It used to be, before interest rates began their upward journey, that Matt Berres and Samer Khalil with the Newmark Net Lease Capital Markets team would receive between five to ten emails a week regarding 1031 deals in the $1 million to $5 million range. “Those mom-and-pop investors who buy long term stable properties were always the bread and butter of the business” says Matt Berres, vice chairman. “We could always count on having several of those in play at any given time,” he tells GlobeSt.com.
That side of the business has shrunk significantly as transactions in net lease – indeed all of commercial real estate – has slowed.
But as these particular emails dwindle down to one or two a week, Berres and Khalil are seeing an uptick in another sort of request for 1031 deals: Namely in the 10 million to $30 million range, sometimes as high as $50 million. These investors tend to come from one of two buckets:
- Those selling their downleg to capitalize on where the most aggressive capital is (i.e. where buyers still exist at attractive cap rates), or
- Those selling their downleg property as a way to reduce risk in their portfolio, such as a shorter lease term or a tenant that doesn’t have a good credit profile or long-term outlook. These participants are primarily private or family office investors, although Berres and Khalil have seen a few of these 1031 exchange requirements from institutional investors, and it is here where deals are getting done.
This is what a typical deal in this range looks like. The seller is looking to offload a property that has some kind of inherent risk to it and thus a higher cap rate that is more likely to make financing viable in light of where interest rates are. There are many investors in the market with capital to deploy, but it’s just a matter of finding compelling risk-adjusted returns that justify taking the capital off the sidelines, Khalil explains. “None of these investors are willing to go into a negative leverage situation, so our clients are being very selective about what they put their capital into – it has to make sense given the overall returns that are achievable today while being congruent with their general portfolio criteria and long-term outlook.”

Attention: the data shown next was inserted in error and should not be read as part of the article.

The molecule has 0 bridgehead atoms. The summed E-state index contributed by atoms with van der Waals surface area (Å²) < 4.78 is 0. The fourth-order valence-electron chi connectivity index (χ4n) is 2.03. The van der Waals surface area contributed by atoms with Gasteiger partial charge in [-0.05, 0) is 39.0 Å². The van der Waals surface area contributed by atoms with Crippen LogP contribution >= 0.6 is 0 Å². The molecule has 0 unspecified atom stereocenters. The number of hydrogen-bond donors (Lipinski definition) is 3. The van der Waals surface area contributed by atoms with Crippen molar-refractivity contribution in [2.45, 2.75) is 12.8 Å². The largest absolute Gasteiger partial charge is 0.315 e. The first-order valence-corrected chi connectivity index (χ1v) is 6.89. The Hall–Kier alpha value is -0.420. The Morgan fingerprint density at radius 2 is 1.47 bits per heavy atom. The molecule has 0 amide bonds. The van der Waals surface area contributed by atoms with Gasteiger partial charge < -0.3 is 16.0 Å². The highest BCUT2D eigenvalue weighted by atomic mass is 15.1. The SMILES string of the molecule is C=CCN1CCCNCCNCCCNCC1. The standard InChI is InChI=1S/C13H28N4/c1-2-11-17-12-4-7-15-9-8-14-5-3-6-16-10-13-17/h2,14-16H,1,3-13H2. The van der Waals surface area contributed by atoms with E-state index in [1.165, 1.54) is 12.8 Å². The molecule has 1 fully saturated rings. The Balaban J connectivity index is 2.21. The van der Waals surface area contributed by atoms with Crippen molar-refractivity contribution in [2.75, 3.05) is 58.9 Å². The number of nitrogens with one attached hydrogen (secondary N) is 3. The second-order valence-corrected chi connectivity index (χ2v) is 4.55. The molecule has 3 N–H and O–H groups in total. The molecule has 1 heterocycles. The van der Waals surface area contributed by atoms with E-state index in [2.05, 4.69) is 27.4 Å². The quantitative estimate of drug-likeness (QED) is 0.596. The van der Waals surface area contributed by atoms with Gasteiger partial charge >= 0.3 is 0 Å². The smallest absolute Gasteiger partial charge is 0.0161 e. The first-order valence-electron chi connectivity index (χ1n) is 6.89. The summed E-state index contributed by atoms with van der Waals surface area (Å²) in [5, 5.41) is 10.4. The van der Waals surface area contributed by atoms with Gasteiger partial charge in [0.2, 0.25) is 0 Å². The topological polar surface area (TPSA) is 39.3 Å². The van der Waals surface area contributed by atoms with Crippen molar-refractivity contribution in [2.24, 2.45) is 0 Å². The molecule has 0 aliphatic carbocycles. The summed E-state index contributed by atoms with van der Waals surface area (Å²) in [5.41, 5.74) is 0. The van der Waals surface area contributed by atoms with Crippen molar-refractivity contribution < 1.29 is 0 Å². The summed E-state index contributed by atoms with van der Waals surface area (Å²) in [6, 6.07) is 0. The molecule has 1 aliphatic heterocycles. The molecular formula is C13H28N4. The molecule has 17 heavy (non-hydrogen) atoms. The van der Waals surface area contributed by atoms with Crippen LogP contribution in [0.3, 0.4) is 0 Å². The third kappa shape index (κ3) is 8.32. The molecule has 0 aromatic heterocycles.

However, not all deals are possible simply because of a property’s shortcomings. There still are deals underway where investors can sell a property at a lower cap rate and go exchange into something at a higher yield, typically by changing asset classes (i.e. from multifamily or industrial to retail).
Khalil tells of one situation in which a private investor sold a multifamily property in Los Angeles for close to $20 million and is currently in a 1031 exchange with $17 million in equity and looking for a single- or multi-tenant triple net retail or industrial property outside of California. In this case, it didn’t sell because the property had some hair on it; rather they had a buyer at an attractive cap rate and they were confident they will be able to find an upleg property that offers a higher yield and is well suited to their investment objectives.
Berres adds, “Another example we have found interesting is a client of ours who is selling their business after 50 years to a competitor and owns their real estate associated with the business. Given the attractive nature of net lease investments with long term cash flow from tenants with strong balance sheets and approaching retirement, they are now in a position to put approximately $20 million to work as they transition into a diversified portfolio at an attractive risk adjusted basis while enjoying their golden years.”
“The clients in these scenarios are typically looking to achieve some leverage and given where financing and interest rates are currently, the minimum target cap rate is in the low to mid 6% range and we believe they will be able to find an attractive property that meets their criteria transacting with a seller who understands pricing has shifted, but the overall sale still matches up with their general portfolio goals and objectives,” Khalil says.